On an organizational level, the hiarchy of LCCs in the US is much "flatter". While you will still have a board, president or CEO, and the positions that the FAA mandates under part 121 they eliminate many of the higher managment positions. This saves a ton in salaries and bonuses. Employees may also be compensated differently. Many LCCs do not pay as well but may offer other incentives such as a strong profit sharing program, and full health benefits. The executives are traditionally not paid as well also.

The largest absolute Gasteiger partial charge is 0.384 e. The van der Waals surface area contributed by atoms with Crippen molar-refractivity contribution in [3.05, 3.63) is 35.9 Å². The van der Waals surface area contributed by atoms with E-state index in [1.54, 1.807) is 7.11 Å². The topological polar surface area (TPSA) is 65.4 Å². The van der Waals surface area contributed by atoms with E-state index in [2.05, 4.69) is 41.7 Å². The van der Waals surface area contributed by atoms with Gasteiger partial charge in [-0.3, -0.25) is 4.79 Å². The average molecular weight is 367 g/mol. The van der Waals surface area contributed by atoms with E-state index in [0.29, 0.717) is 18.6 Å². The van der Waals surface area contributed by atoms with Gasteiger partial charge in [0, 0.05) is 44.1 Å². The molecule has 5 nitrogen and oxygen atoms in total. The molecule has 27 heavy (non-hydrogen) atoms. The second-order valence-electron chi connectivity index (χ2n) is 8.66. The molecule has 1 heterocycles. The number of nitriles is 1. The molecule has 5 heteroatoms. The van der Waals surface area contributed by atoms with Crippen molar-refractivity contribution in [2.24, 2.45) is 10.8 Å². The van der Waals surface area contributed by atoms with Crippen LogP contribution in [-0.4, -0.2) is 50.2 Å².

All of these features add up to a different corporate culture. Many LCCs embody a team philosophy. The management often empowers their employees and looks to them for suggestions on how to make the airline more efficient. After all, the guy doing his job knows how to speed up the process a little or make it easier to do. This lends to higher morale, as the employee is seen as a vital part of the team and they fail without the job they do. It also lends itself to a more dynamic structure that allows for faster change as demands warrant action. Little things like cancelling a route that is not profitable and switching the resources that were spent to a more productive route are an example. Another would be accessing new technologies such as a new IFE system that might appeal to travelers. Perhaps it's purchasing their fuel at a predetermined cost in the hopes that they will later see a savings as the retail price goes up. There is a smaller chain of command, and decisions can be made faster.